Jonathan Roth, a student at AUP Unit William and Mary, reflects on his summer internship at Coast Guard Ninth District Public Affairs in Chicago, Il.
"You’re working for the Coast Guard…in Willowbrook?” Almost everybody I told could not believe it. Me, working as a Coast Guard intern this summer, in a landlocked suburb of Chicago a half-hour from the glistening waters of Lake Michigan? Yep, that’s right. For eight weeks this past summer, I was an intern with Coast Guard Ninth District Public Affairs, whose area of responsibility includes the Great Lakes region. I worked alongside a Chief Public Affairs Specialist (PAC) at Marine Safety Unit Chicago in Willowbrook, Ill., that tiny suburb twenty miles due west of the lakefront.
I came into the internship with many objectives; I wanted to tell Chicago’s Coast Guard story, to learn about working in the Coast Guard, and to improve my professional skills in journalism and marketing – just to name a few. I walked away with so much more, and am honored to reflect on such a great experience in serving my country and recognizing Coast Guardsmen throughout the Chicagoland area.
My first day at the office reaffirmed the strong, shared culture that the Coast Guard and Coast Guard Auxiliary share. Arriving in my Operational Dress Uniform, the attire at MSU Chicago, I immediately fell in step with life as a Coast Guard journalist and was warmly welcomed by my new shipmates. So much so, in fact, that I was tasked with adapting a video public service announcement script to a radio-friendly format, with 30 and 60 second versions, within one hour of my arrival on that warm June morning.
A few weeks later, I assisted in filming that same PSA at Coast Guard Station Chicago-
small with a local NFL player and crewmembers from a 45-foot Response Boat-Medium from Station Calumet Harbor. Shortly after, I put together the PSA in post-production and was the one responsible for distributing it to military and civilian media sources, including the uscg.mil homepage.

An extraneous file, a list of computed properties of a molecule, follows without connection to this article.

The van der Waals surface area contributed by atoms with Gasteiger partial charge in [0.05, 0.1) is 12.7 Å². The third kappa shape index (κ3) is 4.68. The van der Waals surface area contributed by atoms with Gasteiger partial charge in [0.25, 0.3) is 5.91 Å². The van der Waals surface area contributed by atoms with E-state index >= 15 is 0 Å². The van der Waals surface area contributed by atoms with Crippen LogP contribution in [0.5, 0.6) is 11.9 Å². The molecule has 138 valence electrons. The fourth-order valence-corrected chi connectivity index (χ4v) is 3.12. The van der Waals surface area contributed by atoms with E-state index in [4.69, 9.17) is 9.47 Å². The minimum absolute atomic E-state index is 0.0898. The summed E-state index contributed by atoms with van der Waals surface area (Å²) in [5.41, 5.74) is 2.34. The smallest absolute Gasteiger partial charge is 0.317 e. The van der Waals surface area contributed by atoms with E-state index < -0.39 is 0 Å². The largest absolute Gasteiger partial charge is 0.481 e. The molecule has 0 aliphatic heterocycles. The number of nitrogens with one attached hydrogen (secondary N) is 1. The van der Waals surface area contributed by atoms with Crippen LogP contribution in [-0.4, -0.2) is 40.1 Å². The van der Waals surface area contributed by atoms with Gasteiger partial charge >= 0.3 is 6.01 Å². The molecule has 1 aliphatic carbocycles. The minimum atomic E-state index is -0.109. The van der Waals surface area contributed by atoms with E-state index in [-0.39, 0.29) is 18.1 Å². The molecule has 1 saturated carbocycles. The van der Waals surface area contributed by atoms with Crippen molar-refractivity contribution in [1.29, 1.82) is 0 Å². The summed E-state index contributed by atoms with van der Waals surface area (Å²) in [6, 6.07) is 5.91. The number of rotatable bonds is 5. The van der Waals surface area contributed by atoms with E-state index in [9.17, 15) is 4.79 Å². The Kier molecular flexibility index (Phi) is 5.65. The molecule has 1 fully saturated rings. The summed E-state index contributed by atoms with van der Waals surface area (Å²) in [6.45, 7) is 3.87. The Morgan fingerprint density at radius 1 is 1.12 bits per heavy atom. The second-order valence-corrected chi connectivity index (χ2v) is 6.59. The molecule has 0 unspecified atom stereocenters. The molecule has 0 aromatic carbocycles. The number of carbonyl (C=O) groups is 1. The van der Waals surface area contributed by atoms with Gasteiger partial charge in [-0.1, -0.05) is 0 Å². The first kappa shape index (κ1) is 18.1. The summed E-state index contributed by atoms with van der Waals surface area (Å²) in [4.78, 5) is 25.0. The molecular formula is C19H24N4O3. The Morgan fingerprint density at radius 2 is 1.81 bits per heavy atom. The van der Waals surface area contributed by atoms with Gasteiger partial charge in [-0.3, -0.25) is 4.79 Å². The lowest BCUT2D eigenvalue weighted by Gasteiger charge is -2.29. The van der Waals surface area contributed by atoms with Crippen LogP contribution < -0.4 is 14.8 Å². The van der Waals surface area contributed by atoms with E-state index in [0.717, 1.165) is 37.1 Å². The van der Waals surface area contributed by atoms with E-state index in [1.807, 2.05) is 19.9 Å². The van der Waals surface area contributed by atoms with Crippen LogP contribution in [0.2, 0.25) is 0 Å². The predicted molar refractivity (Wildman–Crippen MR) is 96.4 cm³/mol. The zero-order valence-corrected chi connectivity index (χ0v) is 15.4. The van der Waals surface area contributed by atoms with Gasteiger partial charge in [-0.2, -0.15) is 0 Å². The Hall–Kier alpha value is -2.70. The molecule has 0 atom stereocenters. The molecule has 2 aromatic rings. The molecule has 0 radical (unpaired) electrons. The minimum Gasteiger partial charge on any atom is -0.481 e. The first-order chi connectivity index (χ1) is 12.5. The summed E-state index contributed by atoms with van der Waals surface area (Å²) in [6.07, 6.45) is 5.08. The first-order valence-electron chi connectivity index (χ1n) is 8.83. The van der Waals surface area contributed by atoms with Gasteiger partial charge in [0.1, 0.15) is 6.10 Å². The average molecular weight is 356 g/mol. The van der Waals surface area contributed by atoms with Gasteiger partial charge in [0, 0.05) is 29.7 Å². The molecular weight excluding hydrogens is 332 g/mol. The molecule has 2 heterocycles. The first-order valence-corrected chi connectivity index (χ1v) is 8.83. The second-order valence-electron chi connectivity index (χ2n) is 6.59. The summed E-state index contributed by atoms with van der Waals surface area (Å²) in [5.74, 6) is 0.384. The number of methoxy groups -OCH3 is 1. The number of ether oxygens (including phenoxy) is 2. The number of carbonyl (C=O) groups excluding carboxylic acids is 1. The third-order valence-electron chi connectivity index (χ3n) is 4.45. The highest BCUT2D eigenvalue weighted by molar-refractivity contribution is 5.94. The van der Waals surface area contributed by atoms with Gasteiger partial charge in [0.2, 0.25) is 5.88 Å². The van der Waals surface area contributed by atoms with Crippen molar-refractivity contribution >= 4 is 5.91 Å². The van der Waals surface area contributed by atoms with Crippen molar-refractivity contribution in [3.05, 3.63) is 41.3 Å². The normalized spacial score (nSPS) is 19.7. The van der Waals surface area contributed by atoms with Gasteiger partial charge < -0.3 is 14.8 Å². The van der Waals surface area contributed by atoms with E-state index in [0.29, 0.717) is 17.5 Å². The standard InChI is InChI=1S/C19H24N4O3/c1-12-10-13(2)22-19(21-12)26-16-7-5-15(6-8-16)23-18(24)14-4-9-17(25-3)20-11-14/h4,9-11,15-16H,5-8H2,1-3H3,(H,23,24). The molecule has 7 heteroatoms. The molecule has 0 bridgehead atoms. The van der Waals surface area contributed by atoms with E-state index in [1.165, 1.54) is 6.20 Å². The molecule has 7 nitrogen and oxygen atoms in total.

In the weeks that followed, my mentors at MSU Chicago allowed me more opportunities to develop my technical skills, including updating and consolidating the region’s media contact list, assisting in a media advisory event with television film crews and helping prepare news and photo releases for important events pertaining to recreational users of Lake Michigan and the greater Chicago marine community. In each of these activities, my colleagues regarded me as a fully capable member of the team and were always available to answer my endless questions about their careers in the Coast Guard.
There was never a dull moment while I worked as a Coast Guard journalist over the summer. In July, I covered the 98th anniversary of the S.S. Eastland disaster in the Chicago River. I had never heard of this tragic event in all of my years growing up in the Chicago area. When I further investigated the capsizing of the chartered steamer that killed 844 passengers, I reviewed historical documents and began to make connections between the founding of the Coast Guard and this event, both of which occurred in 1915.